Clinton in sight of crime bill victory

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The Independent Online
IN A resounding triumph for the embattled White House, and a no less humiliating defeat for the Republicans, the Senate last night passed a crucial procedural vote, in effect ensuring final passage of the dollars 30bn ( pounds 19bn) crime bill whose fate had become a touchstone of the Clinton presidency.

By 61 to 39 the Democrats beat off a Republican bid to reopen the entire bill for amendment. That would have sent it back to the House of Representatives and probably killed it. Until hours before the vote Bob Dole of Kansas, the Republican Senate leader, had boasted he had the 40 votes he needed. But six moderate Republicans voted with 55 Democrats to thwart the motion. One Democrat sided with the Republicans.

Thus is ending a legislative epic that began almost six years ago when President George Bush first sought a significant crime bill. President Bill Clinton took up the challenge and the measure was approved by the House last Sunday. The Senate's seal was expected by tomorrow at the latest, leaving Mr Clinton's signature for the measure to become law.

Described by Mr Clinton as the 'toughest and smartest' anti- crime legislation in US history, the measure, in fact, is several bills rolled into one. It provides funds to build new prisons and put 100,000 more police on the streets. It vastly extends the federal death penalty, and stipulates life imprisonment for anyone convicted of a third violent crime.

Most controversially, it bans 19 types of semi-automatic assault weapons. Despite an all-out offensive by the National Rifle Association, gun control supporters held firm for their second big victory over the NRA inside 12 months. Last year the 'Brady bill', requiring a five-day waiting period for handgun purchases, became law.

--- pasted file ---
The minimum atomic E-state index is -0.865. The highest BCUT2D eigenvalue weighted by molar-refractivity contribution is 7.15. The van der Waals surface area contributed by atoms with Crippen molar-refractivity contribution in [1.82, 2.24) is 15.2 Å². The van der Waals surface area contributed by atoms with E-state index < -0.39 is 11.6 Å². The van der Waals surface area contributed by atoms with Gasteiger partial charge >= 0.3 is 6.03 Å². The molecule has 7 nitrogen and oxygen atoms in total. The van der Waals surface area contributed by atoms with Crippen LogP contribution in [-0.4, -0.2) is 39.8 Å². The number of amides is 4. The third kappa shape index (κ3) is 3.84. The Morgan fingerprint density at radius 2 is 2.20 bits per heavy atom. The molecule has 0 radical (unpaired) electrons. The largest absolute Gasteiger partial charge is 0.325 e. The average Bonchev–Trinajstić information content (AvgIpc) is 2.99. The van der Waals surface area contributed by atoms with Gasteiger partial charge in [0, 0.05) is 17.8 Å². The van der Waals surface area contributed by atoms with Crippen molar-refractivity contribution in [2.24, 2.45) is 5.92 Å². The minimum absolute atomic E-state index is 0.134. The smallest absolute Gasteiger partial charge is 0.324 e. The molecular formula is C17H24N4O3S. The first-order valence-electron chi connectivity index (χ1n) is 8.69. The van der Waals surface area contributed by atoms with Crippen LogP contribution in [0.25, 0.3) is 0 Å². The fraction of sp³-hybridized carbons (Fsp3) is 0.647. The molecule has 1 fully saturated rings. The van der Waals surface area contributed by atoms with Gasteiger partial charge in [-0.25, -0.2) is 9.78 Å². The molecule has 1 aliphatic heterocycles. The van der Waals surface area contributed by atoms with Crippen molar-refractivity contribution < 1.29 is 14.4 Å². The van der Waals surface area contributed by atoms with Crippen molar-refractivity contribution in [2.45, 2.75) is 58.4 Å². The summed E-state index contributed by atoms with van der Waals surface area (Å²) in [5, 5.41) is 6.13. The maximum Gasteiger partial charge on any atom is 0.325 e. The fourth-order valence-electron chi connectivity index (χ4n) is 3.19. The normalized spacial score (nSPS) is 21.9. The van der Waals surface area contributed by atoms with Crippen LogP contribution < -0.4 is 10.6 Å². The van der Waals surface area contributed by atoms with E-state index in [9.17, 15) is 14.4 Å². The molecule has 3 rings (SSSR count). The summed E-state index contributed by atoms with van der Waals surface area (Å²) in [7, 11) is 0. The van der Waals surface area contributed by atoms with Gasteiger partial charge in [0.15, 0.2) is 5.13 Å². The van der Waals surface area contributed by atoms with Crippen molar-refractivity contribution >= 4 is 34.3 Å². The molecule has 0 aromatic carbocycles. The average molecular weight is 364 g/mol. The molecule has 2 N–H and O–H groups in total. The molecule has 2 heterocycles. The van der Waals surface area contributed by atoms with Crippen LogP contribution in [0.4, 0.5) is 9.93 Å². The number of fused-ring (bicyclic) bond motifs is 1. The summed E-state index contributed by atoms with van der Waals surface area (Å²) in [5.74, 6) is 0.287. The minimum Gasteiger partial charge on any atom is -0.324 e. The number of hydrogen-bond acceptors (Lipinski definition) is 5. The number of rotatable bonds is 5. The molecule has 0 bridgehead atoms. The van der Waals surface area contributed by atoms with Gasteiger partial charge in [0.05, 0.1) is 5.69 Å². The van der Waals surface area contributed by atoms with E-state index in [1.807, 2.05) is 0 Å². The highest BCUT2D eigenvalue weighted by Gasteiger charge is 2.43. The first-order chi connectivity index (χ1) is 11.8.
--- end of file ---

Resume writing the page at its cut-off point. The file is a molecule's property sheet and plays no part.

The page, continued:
The crime bill, by common consent, is an ungainly conpromise. Republicans have bitterly criticised many of its spending provisions, while liberal Democrats protested in vain at the death penalty clause.

For four days progress in the Senate stalled as both parties sought to round up support for last nights's showdown vote. In the end, however, bowing to overwhelming public pressure for Congress to act, the six moderate Republicans accepted Mr Clinton's pleas for bipartisanship.

Mr Dole and his colleagues denied any suggestion that they were being obstructive. Their opposition, they maintained, was simply to permit amendments to improve the bill, notwithstanding the fact that almost all of them had voted for an earlier version that sailed through the Senate by 95 votes to four.

The Democrats said the Republicans were catspaws for the NRA. No less obviously, in the supercharged political climate before November's mid-term elections, the Republicans were desperate to deny a weakened Mr Clinton any legislative success.

As it is, he must settle for far less than he had once hoped. Resolution of the crime bill impasse clears the way for the Senate's long-delayed summer recess. Health reform, the capstone of the President's political ambitions, may have to wait until next year.